Last night in Bethlehem, PA two relics from the 1990s threw down in an 8 round cruiserweight main event. It was originally scheduled to be a 10 rounder for a minor title, but Roy Jones Jr was also supposed to headline in Glen Johnson's place. However, given the one-sided nature of the fight, no one complained about the distance once all was said and done. Johnson won every minute of every round. Johnson pumped his jab from start to finish and set Gunn up for big right hands. Gunn was rocked multiple times throughout the fight but being the naturally bigger man kept him on his feet. He lacked head movement and kept his hands low, seemingly to protect his body from Johnson hooks.
Ironically when Glen Johnson first mulled a move to cruiserweight in 2009, after being offered a fight with Tomasz Adamek, the fallout eventually led to Adamek facing Bobby Gunn instead. Gunn, who announced his retirement before stepping in the ring with Johnson, stayed true to his word once the shutout decision was rendered. Gunn turns 40 later this month while Johnson touches 45 early next year. The older man wants to return to light heavyweight and make another run at a major title. His dream fight there is a rematch with Bernard Hopkins. Here's what he had to say when BLH caught up with him in his dressing room:
Johnson would also like rematches with Roy Jones and Antonio Tarver, which would at least have to take place at cruiserweight. And if one of the major belt holders at cruiserweight felt so inclined to give Johnson a shot, he wouldn't turn that down either. If he can fight with the same kind of volume he did against Gunn, and that's a big if, Johnson will be one of the busier cruiserweights in the division. It's already a given that he'll be one of the more adept technicians.
Either way, "The Road Warrior" marches on.
The remaining results from the card are detailed chronologically:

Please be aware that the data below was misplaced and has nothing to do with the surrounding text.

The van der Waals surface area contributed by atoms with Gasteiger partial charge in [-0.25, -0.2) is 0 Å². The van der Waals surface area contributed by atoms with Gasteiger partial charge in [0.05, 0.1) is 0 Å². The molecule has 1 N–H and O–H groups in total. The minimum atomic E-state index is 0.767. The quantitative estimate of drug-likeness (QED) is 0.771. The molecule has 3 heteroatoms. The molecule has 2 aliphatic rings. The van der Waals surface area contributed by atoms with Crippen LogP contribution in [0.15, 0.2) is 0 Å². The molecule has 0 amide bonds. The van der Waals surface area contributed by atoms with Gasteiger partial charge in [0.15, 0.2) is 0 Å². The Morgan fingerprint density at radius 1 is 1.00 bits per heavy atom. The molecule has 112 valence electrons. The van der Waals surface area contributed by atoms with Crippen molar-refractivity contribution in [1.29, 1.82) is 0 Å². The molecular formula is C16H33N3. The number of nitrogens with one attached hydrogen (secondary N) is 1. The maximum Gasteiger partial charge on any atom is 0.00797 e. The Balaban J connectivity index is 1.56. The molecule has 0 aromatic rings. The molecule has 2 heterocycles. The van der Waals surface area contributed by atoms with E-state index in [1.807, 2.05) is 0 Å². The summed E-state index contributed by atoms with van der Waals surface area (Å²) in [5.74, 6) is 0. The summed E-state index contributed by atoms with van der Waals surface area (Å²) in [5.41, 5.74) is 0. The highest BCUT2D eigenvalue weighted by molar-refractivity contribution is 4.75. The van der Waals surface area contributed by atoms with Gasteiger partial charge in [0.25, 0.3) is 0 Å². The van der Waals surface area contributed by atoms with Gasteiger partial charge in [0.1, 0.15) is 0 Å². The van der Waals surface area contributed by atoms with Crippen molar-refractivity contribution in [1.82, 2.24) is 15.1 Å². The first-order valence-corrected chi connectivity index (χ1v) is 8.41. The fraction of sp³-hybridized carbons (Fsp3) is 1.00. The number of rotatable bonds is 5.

1. Travis Thompson [135.7] UD4 Julius Leegrand  (40-36, 40-36, 40-36)
In the opening bout of the evening "Animal" Thompson mauled the less experienced Leegrand from pillar to post. Thompson rarely allowed Leegrand breathing room and never stopped punching, working the body and the head. Leegrand did his have moments where he was able to create some separation and hurt Thompson with right hands, particularly midway through rounds 1 and 3, but it was never enough to win the round. Thompson practically had Leegrand out on his feet at the end of the 1st and simply caused him to run out of gas at the end of the 3rd. In the last round Thompson sent Leegrand's mouthpiece flying.
Subsequently Pottstown, PA's Thompson improved to 5-11-3 while Cleveland, OH's Leegrand dropped to 4-2-1. Leegrand was a late replacement for Emil Rodriguez, whom Thompson still plans to fight again later.
2. Randy Easton  TKO1 Dante Selby [215.5] (0:53)
Up next was the first of 2 heavyweight bouts, and it was over nearly as soon as it began. Easton blitzed the smaller Selby and clipped him with a left hook that he never recovered from. Easton followed up with overhand rights and more left hooks until the job was finished. However, before the seemingly inevitable conclusion, Easton was docked 2 points for hitting Selby after the referee had stepped in to administer a standing 8 count. The unsportsmanlike conduct was so blunt and potentially lethal that the referee shoved Easton across the ring with all of his might. Fighters often get up to 5 minutes to recover from fouls that don't involve 1 point deduction, much less 2. But Dante had no such luck and was finished off under a minute later. Such is boxing. Dante's trainer Mark Robertson took to Facebook later that night:
I saw the face of a man who never knew what defeat felt like as far as boxing go's...the team had to band together and show support of a true warrior during difficult times...I know people believe in theory that "action speaks louder than words"...but tonite it was the total opposite in which..there wasn't much action but Dante Selby said the words..."I will bounce back much harder and much stronger"...as his head trainer I have to accept responsibility in his defeat much as anybody...so I wanna be the first to step up to the plate and ask for forgiveness from my team...Dante we have major work to do and see where fate takes us...Proud of you in light of. defeat.